Victor Davis Hanson: The University MadhouseRoundup: Historians' Take
Have American academics lost their collective minds?
This week, Columbia University allowed Iran's loony President Mahmoud Ahmadinejad to be a lecturer on its campus.
In the circus that followed, Ahmadinejad weighed in on everything from Israel to homosexuals, and came off, as expected, like a petty bigot. All the same, by his very presence on an Ivy League stage, Ahmadinejad showed the world that a top American university considers his odious views worth showcasing.
Ahmadinejad has denied the first Holocaust and all but promised a second one. His country's government is on its way to having a nuclear bomb, sends Iranian terrorists into Iraq to kill American soldiers and customarily jails journalists and expels politically active students from their universities. But all that apparently still earned Ahmadinejad his publicity coup -- and occasional applause from the Columbia audience.
Yet in this time of war, Columbia won't allow our own Reserve Officers' Training Corps (ROTC) on its campus.
One wonders whether Columbia would have invited Hitler as well. Don't laugh -- a foolish dean did indeed announce two days before Ahmadinejad's visit that he would have likewise invited the Nazi fuhrer to speak.
Along with a general lack of common sense -- and decency -- the powers that be at Columbia, for all their erudition, don't seem to understand the line between responsible debate and crass propaganda. But sadly they're not alone in failing to understand how free speech works in a free society, especially on university campuses....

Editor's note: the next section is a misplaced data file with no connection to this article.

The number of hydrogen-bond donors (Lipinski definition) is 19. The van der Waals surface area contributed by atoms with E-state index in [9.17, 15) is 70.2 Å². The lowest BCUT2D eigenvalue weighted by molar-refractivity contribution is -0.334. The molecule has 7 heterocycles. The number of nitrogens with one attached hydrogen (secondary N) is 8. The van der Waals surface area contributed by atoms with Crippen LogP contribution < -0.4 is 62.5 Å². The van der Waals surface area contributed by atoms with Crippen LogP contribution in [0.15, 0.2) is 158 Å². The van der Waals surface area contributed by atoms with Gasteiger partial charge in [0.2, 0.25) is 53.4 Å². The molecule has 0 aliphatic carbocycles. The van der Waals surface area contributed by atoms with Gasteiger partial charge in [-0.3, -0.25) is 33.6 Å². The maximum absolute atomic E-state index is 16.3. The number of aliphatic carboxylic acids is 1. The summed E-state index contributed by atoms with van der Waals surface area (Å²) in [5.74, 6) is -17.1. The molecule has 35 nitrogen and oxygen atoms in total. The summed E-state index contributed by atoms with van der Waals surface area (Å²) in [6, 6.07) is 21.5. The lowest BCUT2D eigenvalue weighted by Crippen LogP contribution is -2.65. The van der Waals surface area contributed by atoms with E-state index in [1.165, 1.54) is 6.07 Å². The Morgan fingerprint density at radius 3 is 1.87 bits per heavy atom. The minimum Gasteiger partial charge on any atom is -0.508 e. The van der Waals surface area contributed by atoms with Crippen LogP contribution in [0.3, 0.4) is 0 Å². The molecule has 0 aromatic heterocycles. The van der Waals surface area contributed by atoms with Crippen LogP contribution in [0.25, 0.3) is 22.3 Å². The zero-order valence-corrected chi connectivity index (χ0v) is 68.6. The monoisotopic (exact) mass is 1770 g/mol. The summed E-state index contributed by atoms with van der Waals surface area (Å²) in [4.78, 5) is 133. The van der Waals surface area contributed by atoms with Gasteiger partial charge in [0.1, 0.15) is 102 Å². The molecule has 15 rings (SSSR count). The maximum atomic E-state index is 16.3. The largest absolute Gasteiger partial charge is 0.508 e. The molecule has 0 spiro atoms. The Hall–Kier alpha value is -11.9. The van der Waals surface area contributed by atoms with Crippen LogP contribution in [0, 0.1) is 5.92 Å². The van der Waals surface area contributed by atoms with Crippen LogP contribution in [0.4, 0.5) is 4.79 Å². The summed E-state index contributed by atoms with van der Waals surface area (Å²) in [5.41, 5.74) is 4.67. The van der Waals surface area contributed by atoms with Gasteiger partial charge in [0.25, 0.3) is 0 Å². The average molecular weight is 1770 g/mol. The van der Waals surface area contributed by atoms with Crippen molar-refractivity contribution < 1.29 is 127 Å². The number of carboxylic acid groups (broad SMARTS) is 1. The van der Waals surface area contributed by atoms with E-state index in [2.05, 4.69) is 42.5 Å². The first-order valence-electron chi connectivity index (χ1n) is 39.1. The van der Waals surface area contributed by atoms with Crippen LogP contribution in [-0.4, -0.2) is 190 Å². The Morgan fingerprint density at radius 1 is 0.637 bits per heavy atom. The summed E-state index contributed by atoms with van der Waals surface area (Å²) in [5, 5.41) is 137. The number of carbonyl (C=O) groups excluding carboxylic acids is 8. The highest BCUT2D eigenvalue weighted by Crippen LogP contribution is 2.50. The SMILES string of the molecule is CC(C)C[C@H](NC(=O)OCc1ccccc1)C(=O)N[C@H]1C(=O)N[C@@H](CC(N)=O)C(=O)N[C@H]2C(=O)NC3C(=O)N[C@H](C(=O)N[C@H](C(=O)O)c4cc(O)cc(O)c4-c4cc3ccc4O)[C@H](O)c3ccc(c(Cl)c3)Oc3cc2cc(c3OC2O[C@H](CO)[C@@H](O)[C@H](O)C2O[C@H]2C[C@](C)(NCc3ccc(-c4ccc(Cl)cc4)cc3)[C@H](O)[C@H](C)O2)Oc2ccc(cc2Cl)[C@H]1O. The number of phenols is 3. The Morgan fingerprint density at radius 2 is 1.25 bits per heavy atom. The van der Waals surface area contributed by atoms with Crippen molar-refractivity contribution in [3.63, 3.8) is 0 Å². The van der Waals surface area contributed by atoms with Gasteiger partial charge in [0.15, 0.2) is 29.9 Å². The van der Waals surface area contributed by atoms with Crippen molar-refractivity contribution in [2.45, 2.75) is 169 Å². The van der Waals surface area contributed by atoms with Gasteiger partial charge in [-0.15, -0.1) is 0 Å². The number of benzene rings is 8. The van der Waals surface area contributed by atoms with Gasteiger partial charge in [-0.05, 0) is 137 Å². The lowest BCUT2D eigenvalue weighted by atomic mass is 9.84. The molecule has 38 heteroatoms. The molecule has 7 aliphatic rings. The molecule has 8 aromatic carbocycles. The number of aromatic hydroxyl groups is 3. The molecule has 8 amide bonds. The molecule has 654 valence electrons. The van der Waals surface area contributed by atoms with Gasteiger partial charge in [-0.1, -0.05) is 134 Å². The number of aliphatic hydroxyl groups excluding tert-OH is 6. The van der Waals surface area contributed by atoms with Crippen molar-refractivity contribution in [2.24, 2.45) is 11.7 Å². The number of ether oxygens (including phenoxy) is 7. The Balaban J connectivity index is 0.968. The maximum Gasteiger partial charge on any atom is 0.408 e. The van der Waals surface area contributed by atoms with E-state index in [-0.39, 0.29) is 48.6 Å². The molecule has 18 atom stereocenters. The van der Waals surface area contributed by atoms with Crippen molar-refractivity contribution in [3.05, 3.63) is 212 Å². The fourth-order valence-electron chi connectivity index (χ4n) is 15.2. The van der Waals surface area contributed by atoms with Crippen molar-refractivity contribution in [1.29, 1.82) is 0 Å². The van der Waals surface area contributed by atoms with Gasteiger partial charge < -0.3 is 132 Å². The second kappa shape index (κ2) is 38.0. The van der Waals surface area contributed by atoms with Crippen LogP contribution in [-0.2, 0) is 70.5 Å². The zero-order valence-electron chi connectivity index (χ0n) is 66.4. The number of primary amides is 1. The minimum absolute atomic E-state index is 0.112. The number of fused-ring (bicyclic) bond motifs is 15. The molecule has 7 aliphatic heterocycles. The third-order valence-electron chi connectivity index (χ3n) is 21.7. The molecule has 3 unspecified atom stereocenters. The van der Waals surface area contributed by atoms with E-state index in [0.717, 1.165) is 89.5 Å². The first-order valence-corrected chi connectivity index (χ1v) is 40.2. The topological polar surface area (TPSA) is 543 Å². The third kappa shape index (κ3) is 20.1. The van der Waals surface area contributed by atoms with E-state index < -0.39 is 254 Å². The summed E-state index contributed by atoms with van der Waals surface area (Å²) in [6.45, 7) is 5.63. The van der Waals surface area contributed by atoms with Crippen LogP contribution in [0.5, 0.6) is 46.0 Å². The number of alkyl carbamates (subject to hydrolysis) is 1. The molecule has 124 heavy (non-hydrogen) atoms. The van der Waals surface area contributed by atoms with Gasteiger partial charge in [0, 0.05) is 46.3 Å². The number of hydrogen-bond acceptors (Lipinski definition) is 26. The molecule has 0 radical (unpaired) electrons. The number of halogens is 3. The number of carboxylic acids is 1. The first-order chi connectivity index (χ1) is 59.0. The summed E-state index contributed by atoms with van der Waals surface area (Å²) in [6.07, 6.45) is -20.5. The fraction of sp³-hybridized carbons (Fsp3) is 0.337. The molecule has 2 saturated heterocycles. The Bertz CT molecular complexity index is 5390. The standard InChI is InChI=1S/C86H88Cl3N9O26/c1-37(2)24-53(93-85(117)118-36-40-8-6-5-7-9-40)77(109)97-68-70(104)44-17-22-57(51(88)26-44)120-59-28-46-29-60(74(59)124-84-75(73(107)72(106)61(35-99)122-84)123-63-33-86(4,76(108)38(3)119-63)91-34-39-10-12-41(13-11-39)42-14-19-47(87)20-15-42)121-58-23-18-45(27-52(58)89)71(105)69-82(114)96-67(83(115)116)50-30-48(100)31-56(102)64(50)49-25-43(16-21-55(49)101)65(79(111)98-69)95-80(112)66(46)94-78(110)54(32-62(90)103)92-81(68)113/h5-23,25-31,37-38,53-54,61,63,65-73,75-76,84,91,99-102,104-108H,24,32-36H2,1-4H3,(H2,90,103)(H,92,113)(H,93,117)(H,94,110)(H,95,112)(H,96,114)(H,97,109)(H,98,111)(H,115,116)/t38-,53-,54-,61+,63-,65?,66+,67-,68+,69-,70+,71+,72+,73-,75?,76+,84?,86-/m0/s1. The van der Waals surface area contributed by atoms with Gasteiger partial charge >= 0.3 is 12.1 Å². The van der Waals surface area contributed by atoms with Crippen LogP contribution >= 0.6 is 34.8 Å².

[HNN Editor: Mr. Davis goes on to castigate Stanford professors for objecting to the appointment of Donald Rumsfeld to a temporary post and UC professors for objecting to the lunch invitation to Larry Summers.]
Here's a simple tip to the clueless tenured class about why a Larry Summers or Donald Rumsfeld should be welcome to speak, and Mahmoud Ahmadinejad shunned: former Cabinet secretaries -- yes; homicidal dictators killing Americans -- no.
Finally, universities should be free of sin before casting ideological stones at others. There are enough self-inflicted problems on their own campuses to keep them busy -- from the declining skills of today's college students to skyrocketing tuition and exploitation of graduate students and part-time faculty. They needn't create more where they don't exist.
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Louis Nelson Proyect - 10/1/2007
William Mandel - 9/29/2007
I wrote as both one of the first two (simultaneous) senior fellows of the Hoover Institution (1947, by invitation of its then director, Prof. H. H Fisher)and as an individual with no degree (I have taught at six universities) thanks to expulsion from CCNY at age sixteen for opposition to ROTC on campus. That opposition is a good old American custom, as my experience 74 years ago shows. There is a strong anti-militarist tradition in this country, and a decent anti-horror tradition in our military. The latter is manifested by the very recent refual by Pentagon officials to permit a flight by a bomber carrying nukes in the Middle East, even though there was no intention to drop them. An accident would have been as bad as intentional release, or worse, because calling it an accident would have been laughed out of courtl
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